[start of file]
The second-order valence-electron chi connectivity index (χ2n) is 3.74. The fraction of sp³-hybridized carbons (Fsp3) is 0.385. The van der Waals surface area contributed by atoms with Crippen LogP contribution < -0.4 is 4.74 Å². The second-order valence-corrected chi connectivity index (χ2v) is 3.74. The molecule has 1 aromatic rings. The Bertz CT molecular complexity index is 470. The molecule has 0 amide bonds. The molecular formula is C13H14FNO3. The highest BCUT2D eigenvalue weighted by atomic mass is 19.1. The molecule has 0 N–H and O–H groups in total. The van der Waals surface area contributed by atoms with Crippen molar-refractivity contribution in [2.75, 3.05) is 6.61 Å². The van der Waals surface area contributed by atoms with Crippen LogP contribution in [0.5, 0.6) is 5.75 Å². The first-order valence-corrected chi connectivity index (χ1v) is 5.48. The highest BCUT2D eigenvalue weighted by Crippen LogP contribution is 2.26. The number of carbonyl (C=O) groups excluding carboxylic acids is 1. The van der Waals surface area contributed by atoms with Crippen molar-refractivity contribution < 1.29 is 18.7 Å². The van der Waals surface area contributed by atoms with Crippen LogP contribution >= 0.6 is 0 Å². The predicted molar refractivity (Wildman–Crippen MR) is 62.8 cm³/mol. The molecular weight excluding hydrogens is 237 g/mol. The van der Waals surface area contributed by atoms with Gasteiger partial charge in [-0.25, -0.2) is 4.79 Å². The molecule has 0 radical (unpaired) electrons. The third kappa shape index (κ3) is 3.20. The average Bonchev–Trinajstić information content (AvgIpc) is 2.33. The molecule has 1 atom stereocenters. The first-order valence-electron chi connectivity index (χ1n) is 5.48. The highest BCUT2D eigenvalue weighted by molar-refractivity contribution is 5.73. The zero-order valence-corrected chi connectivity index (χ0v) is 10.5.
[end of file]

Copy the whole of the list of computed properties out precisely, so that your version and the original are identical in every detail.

The second-order valence-electron chi connectivity index (χ2n) is 3.74. The fraction of sp³-hybridized carbons (Fsp3) is 0.385. The van der Waals surface area contributed by atoms with Crippen LogP contribution < -0.4 is 4.74 Å². The second-order valence-corrected chi connectivity index (χ2v) is 3.74. The molecule has 1 aromatic rings. The Bertz CT molecular complexity index is 470. The molecule has 0 amide bonds. The molecular formula is C13H14FNO3. The highest BCUT2D eigenvalue weighted by atomic mass is 19.1. The molecule has 0 N–H and O–H groups in total. The van der Waals surface area contributed by atoms with Crippen molar-refractivity contribution in [2.75, 3.05) is 6.61 Å². The van der Waals surface area contributed by atoms with Crippen LogP contribution in [0.5, 0.6) is 5.75 Å². The first-order valence-corrected chi connectivity index (χ1v) is 5.48. The highest BCUT2D eigenvalue weighted by Crippen LogP contribution is 2.26. The number of carbonyl (C=O) groups excluding carboxylic acids is 1. The van der Waals surface area contributed by atoms with Crippen molar-refractivity contribution < 1.29 is 18.7 Å². The van der Waals surface area contributed by atoms with Crippen LogP contribution >= 0.6 is 0 Å². The predicted molar refractivity (Wildman–Crippen MR) is 62.8 cm³/mol. The molecular weight excluding hydrogens is 237 g/mol. The van der Waals surface area contributed by atoms with Gasteiger partial charge in [-0.25, -0.2) is 4.79 Å². The molecule has 0 radical (unpaired) electrons. The third kappa shape index (κ3) is 3.20. The average Bonchev–Trinajstić information content (AvgIpc) is 2.33. The molecule has 1 atom stereocenters. The first-order valence-electron chi connectivity index (χ1n) is 5.48. The highest BCUT2D eigenvalue weighted by molar-refractivity contribution is 5.73. The zero-order valence-corrected chi connectivity index (χ0v) is 10.5.